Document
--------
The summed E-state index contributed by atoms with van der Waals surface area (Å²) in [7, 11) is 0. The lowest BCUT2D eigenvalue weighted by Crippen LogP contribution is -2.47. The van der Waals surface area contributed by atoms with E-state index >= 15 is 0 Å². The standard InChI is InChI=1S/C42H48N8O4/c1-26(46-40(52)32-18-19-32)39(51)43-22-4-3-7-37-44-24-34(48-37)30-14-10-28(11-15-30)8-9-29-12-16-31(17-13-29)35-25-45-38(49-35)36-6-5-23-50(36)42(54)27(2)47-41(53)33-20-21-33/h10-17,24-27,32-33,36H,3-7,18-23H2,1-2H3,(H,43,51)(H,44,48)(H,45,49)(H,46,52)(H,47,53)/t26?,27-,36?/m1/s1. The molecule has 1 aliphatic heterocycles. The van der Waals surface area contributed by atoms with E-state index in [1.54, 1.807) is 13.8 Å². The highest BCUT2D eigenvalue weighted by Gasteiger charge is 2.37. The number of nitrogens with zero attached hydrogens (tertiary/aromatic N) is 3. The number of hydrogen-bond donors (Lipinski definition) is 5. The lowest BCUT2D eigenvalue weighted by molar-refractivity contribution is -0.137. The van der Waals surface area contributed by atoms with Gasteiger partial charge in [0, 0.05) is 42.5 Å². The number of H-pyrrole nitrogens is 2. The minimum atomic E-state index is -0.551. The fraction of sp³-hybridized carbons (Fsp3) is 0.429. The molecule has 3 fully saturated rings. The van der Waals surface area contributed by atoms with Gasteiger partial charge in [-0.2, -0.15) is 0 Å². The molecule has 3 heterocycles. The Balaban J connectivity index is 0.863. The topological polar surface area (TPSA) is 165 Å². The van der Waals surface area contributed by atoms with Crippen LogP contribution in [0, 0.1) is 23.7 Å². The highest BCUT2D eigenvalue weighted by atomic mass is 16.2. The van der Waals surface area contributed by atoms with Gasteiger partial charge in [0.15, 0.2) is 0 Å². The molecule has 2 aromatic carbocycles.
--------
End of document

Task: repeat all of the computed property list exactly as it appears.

The summed E-state index contributed by atoms with van der Waals surface area (Å²) in [7, 11) is 0. The lowest BCUT2D eigenvalue weighted by Crippen LogP contribution is -2.47. The van der Waals surface area contributed by atoms with E-state index >= 15 is 0 Å². The standard InChI is InChI=1S/C42H48N8O4/c1-26(46-40(52)32-18-19-32)39(51)43-22-4-3-7-37-44-24-34(48-37)30-14-10-28(11-15-30)8-9-29-12-16-31(17-13-29)35-25-45-38(49-35)36-6-5-23-50(36)42(54)27(2)47-41(53)33-20-21-33/h10-17,24-27,32-33,36H,3-7,18-23H2,1-2H3,(H,43,51)(H,44,48)(H,45,49)(H,46,52)(H,47,53)/t26?,27-,36?/m1/s1. The molecule has 1 aliphatic heterocycles. The van der Waals surface area contributed by atoms with E-state index in [1.54, 1.807) is 13.8 Å². The highest BCUT2D eigenvalue weighted by Gasteiger charge is 2.37. The number of nitrogens with zero attached hydrogens (tertiary/aromatic N) is 3. The number of hydrogen-bond donors (Lipinski definition) is 5. The lowest BCUT2D eigenvalue weighted by molar-refractivity contribution is -0.137. The van der Waals surface area contributed by atoms with Gasteiger partial charge in [0, 0.05) is 42.5 Å². The number of H-pyrrole nitrogens is 2. The minimum atomic E-state index is -0.551. The fraction of sp³-hybridized carbons (Fsp3) is 0.429. The molecule has 3 fully saturated rings. The van der Waals surface area contributed by atoms with Gasteiger partial charge in [-0.2, -0.15) is 0 Å². The molecule has 3 heterocycles. The Balaban J connectivity index is 0.863. The topological polar surface area (TPSA) is 165 Å². The van der Waals surface area contributed by atoms with Crippen LogP contribution in [0, 0.1) is 23.7 Å². The highest BCUT2D eigenvalue weighted by atomic mass is 16.2. The van der Waals surface area contributed by atoms with Gasteiger partial charge in [0.15, 0.2) is 0 Å². The molecule has 2 aromatic carbocycles.